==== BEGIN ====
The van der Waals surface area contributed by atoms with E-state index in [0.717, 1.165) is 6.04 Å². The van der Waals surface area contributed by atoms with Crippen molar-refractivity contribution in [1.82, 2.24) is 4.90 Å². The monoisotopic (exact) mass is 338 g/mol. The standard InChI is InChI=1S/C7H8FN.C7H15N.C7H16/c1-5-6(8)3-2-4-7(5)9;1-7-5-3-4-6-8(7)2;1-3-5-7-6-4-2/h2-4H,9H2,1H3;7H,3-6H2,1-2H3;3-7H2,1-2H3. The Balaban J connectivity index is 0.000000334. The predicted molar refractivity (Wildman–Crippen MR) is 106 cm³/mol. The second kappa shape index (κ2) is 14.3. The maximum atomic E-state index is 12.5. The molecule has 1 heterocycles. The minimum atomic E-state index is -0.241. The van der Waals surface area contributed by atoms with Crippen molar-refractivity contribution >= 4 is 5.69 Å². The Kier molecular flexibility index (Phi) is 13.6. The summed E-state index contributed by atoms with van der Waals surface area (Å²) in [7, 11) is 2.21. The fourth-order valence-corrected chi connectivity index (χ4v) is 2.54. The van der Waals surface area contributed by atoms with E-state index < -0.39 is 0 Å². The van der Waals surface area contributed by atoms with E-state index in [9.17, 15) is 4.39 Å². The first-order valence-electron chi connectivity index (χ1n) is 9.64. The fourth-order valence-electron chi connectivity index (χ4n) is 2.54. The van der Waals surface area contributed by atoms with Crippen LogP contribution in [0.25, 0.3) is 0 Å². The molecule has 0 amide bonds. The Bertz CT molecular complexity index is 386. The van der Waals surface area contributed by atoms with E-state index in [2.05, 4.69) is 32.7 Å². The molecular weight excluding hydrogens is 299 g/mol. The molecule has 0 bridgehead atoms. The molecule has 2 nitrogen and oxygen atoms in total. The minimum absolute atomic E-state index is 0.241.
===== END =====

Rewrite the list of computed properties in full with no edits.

The van der Waals surface area contributed by atoms with E-state index in [0.717, 1.165) is 6.04 Å². The van der Waals surface area contributed by atoms with Crippen molar-refractivity contribution in [1.82, 2.24) is 4.90 Å². The monoisotopic (exact) mass is 338 g/mol. The standard InChI is InChI=1S/C7H8FN.C7H15N.C7H16/c1-5-6(8)3-2-4-7(5)9;1-7-5-3-4-6-8(7)2;1-3-5-7-6-4-2/h2-4H,9H2,1H3;7H,3-6H2,1-2H3;3-7H2,1-2H3. The Balaban J connectivity index is 0.000000334. The predicted molar refractivity (Wildman–Crippen MR) is 106 cm³/mol. The second kappa shape index (κ2) is 14.3. The maximum atomic E-state index is 12.5. The molecule has 1 heterocycles. The minimum atomic E-state index is -0.241. The van der Waals surface area contributed by atoms with Crippen molar-refractivity contribution >= 4 is 5.69 Å². The Kier molecular flexibility index (Phi) is 13.6. The summed E-state index contributed by atoms with van der Waals surface area (Å²) in [7, 11) is 2.21. The fourth-order valence-corrected chi connectivity index (χ4v) is 2.54. The van der Waals surface area contributed by atoms with E-state index < -0.39 is 0 Å². The van der Waals surface area contributed by atoms with E-state index in [9.17, 15) is 4.39 Å². The first-order valence-electron chi connectivity index (χ1n) is 9.64. The fourth-order valence-electron chi connectivity index (χ4n) is 2.54. The van der Waals surface area contributed by atoms with Crippen LogP contribution in [0.25, 0.3) is 0 Å². The molecule has 0 amide bonds. The Bertz CT molecular complexity index is 386. The van der Waals surface area contributed by atoms with E-state index in [2.05, 4.69) is 32.7 Å². The molecular weight excluding hydrogens is 299 g/mol. The molecule has 0 bridgehead atoms. The molecule has 2 nitrogen and oxygen atoms in total. The minimum absolute atomic E-state index is 0.241.